While stock market continues to struggle, it might be a good time to buy for those with deep pocket. Leucadia National Corp. (LUK), a holding company managed by Ian Cumming and his partner Joseph Steinberg, had agreed to acquire 11.3 million shares of AmeriCredit for about $146 million.
AmeriCredit Corp. (ACF), an auto finance company, engages in purchasing and servicing automobile sales finance contracts in the United States and Canada. It also originates operating leases on automobiles. AmeriCredit Corp. has a market cap of $1.2 billion. After the purchase, Leucadia will own about 12% of the AmeriCredit Corp.
Leucadia has been called Miniature Berkshire among investing communities. It has been managed by Chairman Ian Cumming and President Joseph Steinberg since the company was founded 30 years ago. By the way, Ian Cumming is in GuruFocus List of Gurus. This team has achieved an average return on equity 20.8% during the past 29 years, which is slightly lower than Berkshire ’s 21.4%. If you visit the website of Leucadia (http://www.leucadia.com/), you will like what you see; it is even cheaper than that of Berkshire Hathaway (http://www.berkshirehathaway.com/).
Leucadia is specialized in distressed investing. The company invested in telecom companies after the burst of internet bubble. The recent burst of financial bubble apparently gives opportunities again. Like Berkshire Hathaway, the company holds a lot of cash.
This the filing of Leucadia regarding the purchase:
Leucadia National Corporation (the "Leucadia"), through its subsidiary, Baldwin Enterprises, Inc. entered into a share forward transaction with Jefferies & Company, Inc. (the "Seller") dated January 11, 2008 for the acquisition of 11,316,200 shares of common stock of AmeriCredit Corp., a New York Stock Exchange listed company. The agreement reflects a trade date of January 10, 2008. As previously disclosed by Leucadia, a subsidiary of Leucadia, and the Seller and certain of its affiliates each own 50% of Jefferies High Yield Holdings, LLC, and affiliates of the Seller have provided investment banking services to Leucadia. Pursuant to the terms of the share forward transaction agreement, the closing of the transaction will occur on February 25, 2008 , and the aggregate purchase price for the shares will be $145,978,980, of which $72,989,490 was paid upon signing.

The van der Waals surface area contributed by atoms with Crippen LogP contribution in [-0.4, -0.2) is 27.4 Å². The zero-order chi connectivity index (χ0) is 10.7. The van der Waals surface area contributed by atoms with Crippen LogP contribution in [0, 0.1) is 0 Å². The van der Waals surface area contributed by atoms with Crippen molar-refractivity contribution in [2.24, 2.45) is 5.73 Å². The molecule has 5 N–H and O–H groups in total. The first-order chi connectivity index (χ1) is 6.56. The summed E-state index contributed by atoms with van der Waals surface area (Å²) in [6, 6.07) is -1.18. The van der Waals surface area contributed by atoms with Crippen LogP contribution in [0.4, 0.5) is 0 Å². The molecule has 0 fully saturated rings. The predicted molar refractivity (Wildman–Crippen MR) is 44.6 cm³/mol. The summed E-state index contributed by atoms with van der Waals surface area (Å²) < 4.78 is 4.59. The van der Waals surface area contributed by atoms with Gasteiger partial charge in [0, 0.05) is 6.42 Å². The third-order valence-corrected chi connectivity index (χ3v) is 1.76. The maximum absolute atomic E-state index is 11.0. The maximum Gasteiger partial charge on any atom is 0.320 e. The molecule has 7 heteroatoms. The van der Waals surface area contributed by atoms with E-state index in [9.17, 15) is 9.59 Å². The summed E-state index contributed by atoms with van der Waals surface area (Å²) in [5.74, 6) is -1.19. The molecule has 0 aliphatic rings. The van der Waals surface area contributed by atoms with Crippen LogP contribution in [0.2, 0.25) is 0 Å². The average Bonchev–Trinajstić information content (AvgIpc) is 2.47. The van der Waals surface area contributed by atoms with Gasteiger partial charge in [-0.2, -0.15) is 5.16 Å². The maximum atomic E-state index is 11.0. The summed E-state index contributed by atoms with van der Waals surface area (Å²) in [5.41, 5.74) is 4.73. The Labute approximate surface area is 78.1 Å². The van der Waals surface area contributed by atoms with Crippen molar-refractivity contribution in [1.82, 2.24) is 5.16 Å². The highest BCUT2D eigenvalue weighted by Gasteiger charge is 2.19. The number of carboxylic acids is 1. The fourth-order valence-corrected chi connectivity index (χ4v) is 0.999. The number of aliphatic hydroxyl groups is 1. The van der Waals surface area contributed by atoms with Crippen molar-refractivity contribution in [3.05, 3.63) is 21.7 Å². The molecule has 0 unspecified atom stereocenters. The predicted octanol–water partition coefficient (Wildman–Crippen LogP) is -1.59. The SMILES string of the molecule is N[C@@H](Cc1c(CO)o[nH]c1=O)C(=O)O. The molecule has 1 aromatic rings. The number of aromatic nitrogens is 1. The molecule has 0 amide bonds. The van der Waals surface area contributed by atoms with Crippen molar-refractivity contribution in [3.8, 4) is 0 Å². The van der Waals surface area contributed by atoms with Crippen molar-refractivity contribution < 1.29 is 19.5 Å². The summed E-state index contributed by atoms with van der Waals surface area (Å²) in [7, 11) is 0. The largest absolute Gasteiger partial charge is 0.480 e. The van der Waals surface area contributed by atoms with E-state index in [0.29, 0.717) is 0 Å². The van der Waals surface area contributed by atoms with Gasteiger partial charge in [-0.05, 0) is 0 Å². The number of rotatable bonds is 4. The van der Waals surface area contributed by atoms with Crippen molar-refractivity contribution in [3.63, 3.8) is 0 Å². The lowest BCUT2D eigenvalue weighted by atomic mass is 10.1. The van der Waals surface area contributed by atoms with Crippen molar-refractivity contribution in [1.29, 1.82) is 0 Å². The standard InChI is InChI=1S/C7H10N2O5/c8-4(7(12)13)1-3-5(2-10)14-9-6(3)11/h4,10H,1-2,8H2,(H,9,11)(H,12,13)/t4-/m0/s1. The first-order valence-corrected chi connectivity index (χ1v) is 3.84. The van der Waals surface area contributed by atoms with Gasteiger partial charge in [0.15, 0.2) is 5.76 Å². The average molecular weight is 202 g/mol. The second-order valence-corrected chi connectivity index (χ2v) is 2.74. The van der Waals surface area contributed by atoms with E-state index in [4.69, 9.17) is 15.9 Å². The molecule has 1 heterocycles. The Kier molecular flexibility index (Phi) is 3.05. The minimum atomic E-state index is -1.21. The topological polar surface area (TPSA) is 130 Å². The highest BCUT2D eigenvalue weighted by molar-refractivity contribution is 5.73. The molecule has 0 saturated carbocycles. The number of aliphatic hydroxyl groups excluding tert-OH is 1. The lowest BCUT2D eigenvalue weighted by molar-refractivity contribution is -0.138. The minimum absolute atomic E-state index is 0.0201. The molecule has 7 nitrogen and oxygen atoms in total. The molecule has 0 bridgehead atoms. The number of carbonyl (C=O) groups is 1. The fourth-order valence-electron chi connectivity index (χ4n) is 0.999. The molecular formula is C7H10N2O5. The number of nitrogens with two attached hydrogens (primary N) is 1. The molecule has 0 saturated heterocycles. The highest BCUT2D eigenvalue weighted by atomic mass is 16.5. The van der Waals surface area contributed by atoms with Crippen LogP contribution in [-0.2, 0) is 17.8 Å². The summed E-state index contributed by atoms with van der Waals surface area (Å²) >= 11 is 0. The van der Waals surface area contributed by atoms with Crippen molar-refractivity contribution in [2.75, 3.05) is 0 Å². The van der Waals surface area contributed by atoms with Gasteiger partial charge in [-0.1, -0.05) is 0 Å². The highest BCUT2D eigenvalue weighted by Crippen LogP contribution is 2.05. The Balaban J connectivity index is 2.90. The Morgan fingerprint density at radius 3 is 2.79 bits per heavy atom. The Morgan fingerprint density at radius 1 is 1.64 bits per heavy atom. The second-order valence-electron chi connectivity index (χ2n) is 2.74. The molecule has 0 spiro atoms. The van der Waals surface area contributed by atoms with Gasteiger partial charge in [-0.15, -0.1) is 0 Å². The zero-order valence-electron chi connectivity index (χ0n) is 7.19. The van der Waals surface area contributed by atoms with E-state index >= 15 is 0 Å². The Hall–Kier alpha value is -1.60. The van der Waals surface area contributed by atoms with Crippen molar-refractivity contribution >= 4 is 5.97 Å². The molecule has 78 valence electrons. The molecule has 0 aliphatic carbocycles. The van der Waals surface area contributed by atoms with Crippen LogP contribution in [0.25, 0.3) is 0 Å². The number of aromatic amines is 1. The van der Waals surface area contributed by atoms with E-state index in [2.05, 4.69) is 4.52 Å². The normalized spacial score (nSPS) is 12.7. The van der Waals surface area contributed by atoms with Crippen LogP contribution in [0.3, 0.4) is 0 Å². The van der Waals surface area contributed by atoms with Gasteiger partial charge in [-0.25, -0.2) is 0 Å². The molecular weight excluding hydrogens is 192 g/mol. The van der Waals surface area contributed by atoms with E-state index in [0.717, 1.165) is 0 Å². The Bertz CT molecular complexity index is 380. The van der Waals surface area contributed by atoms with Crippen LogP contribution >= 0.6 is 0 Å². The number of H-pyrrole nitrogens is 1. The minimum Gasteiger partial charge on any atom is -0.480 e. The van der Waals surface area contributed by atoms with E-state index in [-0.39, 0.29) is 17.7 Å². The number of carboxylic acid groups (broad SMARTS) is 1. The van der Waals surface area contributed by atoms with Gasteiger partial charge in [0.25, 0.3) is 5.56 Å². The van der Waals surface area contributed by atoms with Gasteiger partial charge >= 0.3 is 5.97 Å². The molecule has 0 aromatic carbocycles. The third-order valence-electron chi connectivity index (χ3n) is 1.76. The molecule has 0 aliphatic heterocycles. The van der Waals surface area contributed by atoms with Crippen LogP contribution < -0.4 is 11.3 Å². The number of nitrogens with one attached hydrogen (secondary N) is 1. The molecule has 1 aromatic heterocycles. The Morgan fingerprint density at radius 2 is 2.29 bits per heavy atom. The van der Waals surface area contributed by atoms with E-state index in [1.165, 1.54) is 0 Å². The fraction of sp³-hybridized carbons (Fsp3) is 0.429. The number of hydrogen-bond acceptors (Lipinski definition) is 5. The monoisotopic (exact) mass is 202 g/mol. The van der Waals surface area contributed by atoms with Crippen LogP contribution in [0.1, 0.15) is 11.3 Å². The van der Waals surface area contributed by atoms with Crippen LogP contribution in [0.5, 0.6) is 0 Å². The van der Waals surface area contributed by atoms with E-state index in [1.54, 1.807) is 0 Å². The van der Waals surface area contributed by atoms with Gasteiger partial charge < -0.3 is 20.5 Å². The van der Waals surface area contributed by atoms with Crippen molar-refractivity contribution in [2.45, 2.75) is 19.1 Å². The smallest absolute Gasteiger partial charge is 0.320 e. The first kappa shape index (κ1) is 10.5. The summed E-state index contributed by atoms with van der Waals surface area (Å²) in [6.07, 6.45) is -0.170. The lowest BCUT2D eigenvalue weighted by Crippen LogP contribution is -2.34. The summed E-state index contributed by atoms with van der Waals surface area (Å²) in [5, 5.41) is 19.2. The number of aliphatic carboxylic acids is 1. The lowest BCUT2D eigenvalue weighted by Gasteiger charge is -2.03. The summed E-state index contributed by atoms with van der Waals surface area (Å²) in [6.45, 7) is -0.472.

AmeriCredit Corp. is owned by 3 Gurus: Bill Miller owns 3,535,000 shares as of 09/30/2007, an increase of 29.25% from the previous quarter. This position accounts for 0.75% of the $16.2 billion portfolio of Legg Mason Value Trust. Chuck Akre owns 3,292,011 shares as of 09/30/2007, which accounts for 3.02% of the $1.92 billion portfolio of Akre Capital Management, LLC. NWQ Managers owns 5,637,727 shares as of 09/30/2007, a decrease of 41.36% of from the previous quarter. This position accounts for 0.3% of the $33.3 billion portfolio of NWQ Investment Management Co. Ken Heebner sold out his holdings in the quarter ended 09/30/2007.
A number of executives have bought AmeriCredit Corp recently, including its EVP, COO Steven M Floyd, who bought 20,000 shares of ACF stock on 10/26/2007 at the average price of $14.68, the price of the stock has decreased by 23.71% since.
The long term high return on equity of Leucadia has rewarded its shareholders. Leucadia stocks have outperformed Berkshire during the past 3, 5, 10 and 20 years as well. If you are old enough and had invested $1000 in Leucadia when it went public in 1978, those shares would worth $2.8 million without counting dividends, averaging 33% a year. With this humongous return, Leucadia has a market cap of $10 billion, which puts it into mid cap category.
How did Leucadia achieve this giant return? This is what Ian Cumming and Joseph Steinberg wrote in their shareholder letters: “We tend to be buyers of assets and companies that are troubled or out of favor and as a result are selling substantially below the values which we believe are there. From time to time, we sell parts of these operations when prices available in the market reach what we believe to be advantageous levels.”
Leucadia's “Rules of the Road”:
1. Don’t overpay, no matter what the madding crowd is up to.
2. Buy companies that make products and services that people need and want and provide them as cheaply as possible with consistently high quality. Lower cost and higher quality is a relentless and never-ending task.
3. Earnings sheltered by NOLs are more valuable than earnings that are taxed!
4. Compensate employees for performance and expect hard work and honesty in return.
5. Don’t overpay!
Don’t overpay! Wait until it is time like this.